vvs-and-rahulSeason 2001(home); We lost the first test and almost lost the second when Australia scored 445 and dismissed us for 171. A follow on was imposed and we were reduced to 115 for 3 when Sachin Tendulkar departed. But some minor regrouping from Ganguly took us beyond 200, still in deficit when Ganguly departed. It took the monumental efforst from the stalwarts of Indian cricket, VVS Laxman (281) and Rahul Dravid (180) and a hat trick by Harbhajan to win the test despite following on. Indian won the third test at Chennai to claim the trophy back.

Season 2003-2004(away); A century from Ganguly at Brisbane, a double from Rahul Dravid at Adelaide, A 193 from Sehwag at Melborne and a double again from Sachin at Sydney ensured we tied the series 1-1 and retained the trophy. It marked the end of Steve Waugh’s playing career, who left with an unfulfilled dream of capturing a series victory in India.

Season 2004-2005(home); Aussies arrived without Waugh and Without Ponting (the captain who took over the reigns from Steve). The surprisingly enterprising make shift captain Adam Gilchrist lead them to victories at Bangalore and Nagpur. Ganguly received lot of flak for chickening out of the Nagpur test and eventually we lost the series 2-1, also the trophy at an unlikely captain in Adam.

Season 2007(away); India had a new captain in Anil Kumble. We lost the series but amidst huge contraversies surrounding the Sydney test for poor umpiring by Steve Bucknor. It was by far one of the toughest fought test match series on Australian Soil. For the first time ever some one had challenged the Australian domination in world cricket.

Season 2008(home); Indians were fresh from memories of the Australian Tour. We had one the one day series under Mahendra Singh Dhoni. It all started out evenly at Bangalore with centuries from Hussey and Ponting and a fifer from Zaheer. The match ended up as a draw. In mohali, Anil Kumble sat out thanks to an injury and the reigns of the captaincy fell of MSD’s shoulders. And boy, what a performance he delivered. A century from Ganguly, an 88 from Sachin and a 92 from Dhoni meant we posted a decent score on a good wicket. Then came Amit Mishra, the lucky leggie from Delhi who spun the air out of the Australians. A century by Gambhir in second innings and a lethal combination of pace and spin meant we comfortably won the test by 320 runs (Biggest defeat for Australia in many years). Anil Kumble was back for the third test in Kotla, only to announce his retirement on the fourth day. Gambhir and VVS amassed double hundreds. Australian batsmen too improved their batting records. It was a placid wicket on which, forcing a result wasn’t worthwhile. The stage was now set for Dhoni to deliver the killing blow in the fourth and final test in Nagpur. It was a wicket that had some thing for every one. Sachin scored a century, so did Katich. The test was evenly poised until the last day. FInally with some luck and perseverance from spinners, India posted a 172 runs victory, handing the australians their worst series loss in last 20 years. Indians were jubilant.india_wins_against_australia1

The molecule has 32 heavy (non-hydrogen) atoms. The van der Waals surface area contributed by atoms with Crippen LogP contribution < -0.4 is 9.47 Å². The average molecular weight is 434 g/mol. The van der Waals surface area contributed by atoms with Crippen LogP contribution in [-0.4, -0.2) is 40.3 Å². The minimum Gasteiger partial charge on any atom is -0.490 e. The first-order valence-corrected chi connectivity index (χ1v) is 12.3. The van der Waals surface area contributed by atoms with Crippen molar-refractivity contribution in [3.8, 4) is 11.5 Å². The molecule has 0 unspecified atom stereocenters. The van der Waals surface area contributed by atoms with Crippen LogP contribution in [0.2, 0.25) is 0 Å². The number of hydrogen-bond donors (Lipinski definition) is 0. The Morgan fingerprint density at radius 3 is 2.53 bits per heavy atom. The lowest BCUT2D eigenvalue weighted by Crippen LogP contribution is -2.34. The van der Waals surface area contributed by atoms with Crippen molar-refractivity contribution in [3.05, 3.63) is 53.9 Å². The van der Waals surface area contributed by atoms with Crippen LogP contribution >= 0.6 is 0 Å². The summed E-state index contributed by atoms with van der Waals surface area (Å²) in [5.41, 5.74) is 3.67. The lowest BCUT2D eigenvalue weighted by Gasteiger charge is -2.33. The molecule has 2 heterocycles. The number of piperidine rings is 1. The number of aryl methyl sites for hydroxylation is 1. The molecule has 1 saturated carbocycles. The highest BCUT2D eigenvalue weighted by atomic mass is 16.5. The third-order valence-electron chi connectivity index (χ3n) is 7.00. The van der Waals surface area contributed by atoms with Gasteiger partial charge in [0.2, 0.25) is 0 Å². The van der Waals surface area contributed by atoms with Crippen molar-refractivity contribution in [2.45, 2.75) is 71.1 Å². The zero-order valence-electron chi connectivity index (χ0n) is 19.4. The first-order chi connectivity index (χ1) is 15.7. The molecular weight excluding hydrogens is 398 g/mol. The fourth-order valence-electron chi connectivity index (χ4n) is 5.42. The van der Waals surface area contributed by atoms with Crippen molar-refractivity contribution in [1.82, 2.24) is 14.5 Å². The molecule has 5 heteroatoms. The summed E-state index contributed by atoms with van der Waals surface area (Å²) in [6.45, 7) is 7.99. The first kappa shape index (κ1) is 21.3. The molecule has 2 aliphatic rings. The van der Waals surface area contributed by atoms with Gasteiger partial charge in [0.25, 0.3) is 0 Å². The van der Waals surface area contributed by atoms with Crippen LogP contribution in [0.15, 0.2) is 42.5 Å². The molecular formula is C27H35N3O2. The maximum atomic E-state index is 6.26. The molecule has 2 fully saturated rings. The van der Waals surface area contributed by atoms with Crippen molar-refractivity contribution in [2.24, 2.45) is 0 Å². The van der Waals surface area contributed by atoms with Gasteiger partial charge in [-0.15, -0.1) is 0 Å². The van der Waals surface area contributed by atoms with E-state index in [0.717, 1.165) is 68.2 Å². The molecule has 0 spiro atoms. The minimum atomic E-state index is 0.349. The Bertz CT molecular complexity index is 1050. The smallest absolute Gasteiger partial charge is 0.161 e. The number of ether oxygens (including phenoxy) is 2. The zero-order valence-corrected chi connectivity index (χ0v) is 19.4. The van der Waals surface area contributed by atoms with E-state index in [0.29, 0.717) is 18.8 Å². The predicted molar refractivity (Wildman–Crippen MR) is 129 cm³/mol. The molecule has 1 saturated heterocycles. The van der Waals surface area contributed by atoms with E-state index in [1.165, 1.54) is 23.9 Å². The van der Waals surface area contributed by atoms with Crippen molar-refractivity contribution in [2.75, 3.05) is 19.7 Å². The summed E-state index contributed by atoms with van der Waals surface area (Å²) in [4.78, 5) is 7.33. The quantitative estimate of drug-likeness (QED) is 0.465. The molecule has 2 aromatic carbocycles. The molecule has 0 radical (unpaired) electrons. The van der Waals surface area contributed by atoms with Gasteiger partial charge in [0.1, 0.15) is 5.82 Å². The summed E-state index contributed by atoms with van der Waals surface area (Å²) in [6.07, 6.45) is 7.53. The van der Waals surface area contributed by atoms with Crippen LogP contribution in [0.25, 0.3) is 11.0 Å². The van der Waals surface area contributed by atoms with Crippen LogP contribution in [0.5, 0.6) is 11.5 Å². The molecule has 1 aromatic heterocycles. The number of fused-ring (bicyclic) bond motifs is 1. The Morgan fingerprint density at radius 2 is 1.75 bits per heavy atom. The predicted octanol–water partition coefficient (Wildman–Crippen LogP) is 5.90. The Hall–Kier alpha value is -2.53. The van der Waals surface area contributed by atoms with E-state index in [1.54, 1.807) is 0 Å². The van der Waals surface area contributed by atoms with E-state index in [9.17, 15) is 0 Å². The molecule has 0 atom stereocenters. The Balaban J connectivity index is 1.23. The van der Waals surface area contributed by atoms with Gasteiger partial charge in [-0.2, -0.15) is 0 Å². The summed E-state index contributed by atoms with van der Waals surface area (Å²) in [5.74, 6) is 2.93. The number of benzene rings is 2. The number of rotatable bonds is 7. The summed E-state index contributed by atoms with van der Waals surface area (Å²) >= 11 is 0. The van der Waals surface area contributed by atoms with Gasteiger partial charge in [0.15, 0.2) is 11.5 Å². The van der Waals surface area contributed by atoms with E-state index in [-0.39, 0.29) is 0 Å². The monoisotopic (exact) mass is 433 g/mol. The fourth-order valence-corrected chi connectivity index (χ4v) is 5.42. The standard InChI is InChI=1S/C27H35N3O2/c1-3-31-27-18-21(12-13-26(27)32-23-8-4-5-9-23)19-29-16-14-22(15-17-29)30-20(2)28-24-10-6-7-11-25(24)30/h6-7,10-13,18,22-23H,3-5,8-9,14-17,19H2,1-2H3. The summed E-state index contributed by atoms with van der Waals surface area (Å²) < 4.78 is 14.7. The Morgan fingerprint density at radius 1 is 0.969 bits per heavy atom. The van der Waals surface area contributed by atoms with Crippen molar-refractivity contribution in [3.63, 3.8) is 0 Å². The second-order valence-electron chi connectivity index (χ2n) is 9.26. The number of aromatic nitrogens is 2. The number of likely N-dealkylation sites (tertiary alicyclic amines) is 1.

The series was historic in many ways. Sachin overtook Brian Lara to become the leading run scorer in test cricket. Anil Kumble retired in the middle of the test at Kotla, a ground that has scripted his name in the history books for claiming all 10 wickets against Pakistan. And Sourav Ganguly, the prince of Kolkata, the most elegant southpaw, the most successful captain for India retired too. With Dada and Anil gone, the pressure on other seniors (VVS, Rahul and Sachin) is mounting too. May be it is time we welcome the new generation of cricketers. A Rohit Sharma, an Ishant, a Robin, a Mishra and their leader the invincible MSD.

Frankly speaking, I’m not too ecstatic thinking about the retirements of these guys. I grew up looking at Sachin making a debut at 16. I was 8 than and dreamt even I will be famous cricketer at 16. Sadly I was busy sweating it out for board exams at 16. I remember I had a paper cutting of Dada reading ‘CEO no. 1’ feature in a supplement of Economic times adoring my wall. They were my demi gods. With Sourav gone and Rahul already on decline, I think I will stop watching cricket matches when they drop Sachin from the squad. After so many long years, suddenly a sinking feeling is coming to my mind. Suddenly my childhood has ended.